Issues Impacts and Vote choice in Taiwan Elections, 2004-2016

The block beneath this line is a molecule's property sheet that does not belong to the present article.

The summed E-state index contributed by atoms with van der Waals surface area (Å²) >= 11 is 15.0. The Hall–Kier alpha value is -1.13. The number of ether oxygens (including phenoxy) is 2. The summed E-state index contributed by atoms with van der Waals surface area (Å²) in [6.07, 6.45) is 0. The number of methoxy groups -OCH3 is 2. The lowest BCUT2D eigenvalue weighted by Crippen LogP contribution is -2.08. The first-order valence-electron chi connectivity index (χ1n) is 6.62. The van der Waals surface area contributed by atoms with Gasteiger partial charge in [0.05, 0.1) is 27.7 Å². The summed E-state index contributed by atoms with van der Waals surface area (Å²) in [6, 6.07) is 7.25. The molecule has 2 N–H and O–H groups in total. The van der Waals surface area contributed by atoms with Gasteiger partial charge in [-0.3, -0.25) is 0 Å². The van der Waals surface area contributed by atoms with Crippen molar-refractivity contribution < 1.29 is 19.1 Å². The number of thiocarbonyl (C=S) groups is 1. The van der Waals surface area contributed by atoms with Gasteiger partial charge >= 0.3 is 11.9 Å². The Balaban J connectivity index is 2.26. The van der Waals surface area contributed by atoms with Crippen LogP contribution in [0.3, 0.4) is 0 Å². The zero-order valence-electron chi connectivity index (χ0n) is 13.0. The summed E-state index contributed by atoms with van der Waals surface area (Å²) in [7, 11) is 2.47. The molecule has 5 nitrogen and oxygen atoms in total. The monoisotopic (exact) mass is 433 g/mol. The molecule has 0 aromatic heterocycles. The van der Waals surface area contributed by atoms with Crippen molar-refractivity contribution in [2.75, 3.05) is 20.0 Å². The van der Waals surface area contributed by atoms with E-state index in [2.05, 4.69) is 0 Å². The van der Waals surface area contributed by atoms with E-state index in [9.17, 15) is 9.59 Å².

Taiwan politics enters a new stage of democratic competitions. The 2016 elections redefine not only the party system featuring the two major parties DPP and KMT but also the impact of issues on voters’ decision of support. While the 2014 and 2016 elections witnessed public disapproval of KMT’s cross-Strait policies (Copper, 2014, 2016), DPP president Tsai Ing-wen’s handling of the same issue caused her poor ratings also (W.H. Chen, 2017; also see Hickey and Niou, 2017). In this study, we examine the evolution of issue impacts on vote choices in the last two decades and reevaluate the issue voting in the Taiwan democracy. Specifically, we amass the longitudinal election data and investigate the issue effects in the party support and vote choice functions. Through an inventory of the long-standing central issues such as national identity, economic evaluations and political alienation, we track the ebb and flow of how issues influence voters’ party support and in term voting decisions. Employing Taiwan Election and Democratization Study (TEDS)i data from 2004 to 2016, we scrutinize how this change of issue significance sheds light on future directions of Taiwan’s electoral developments.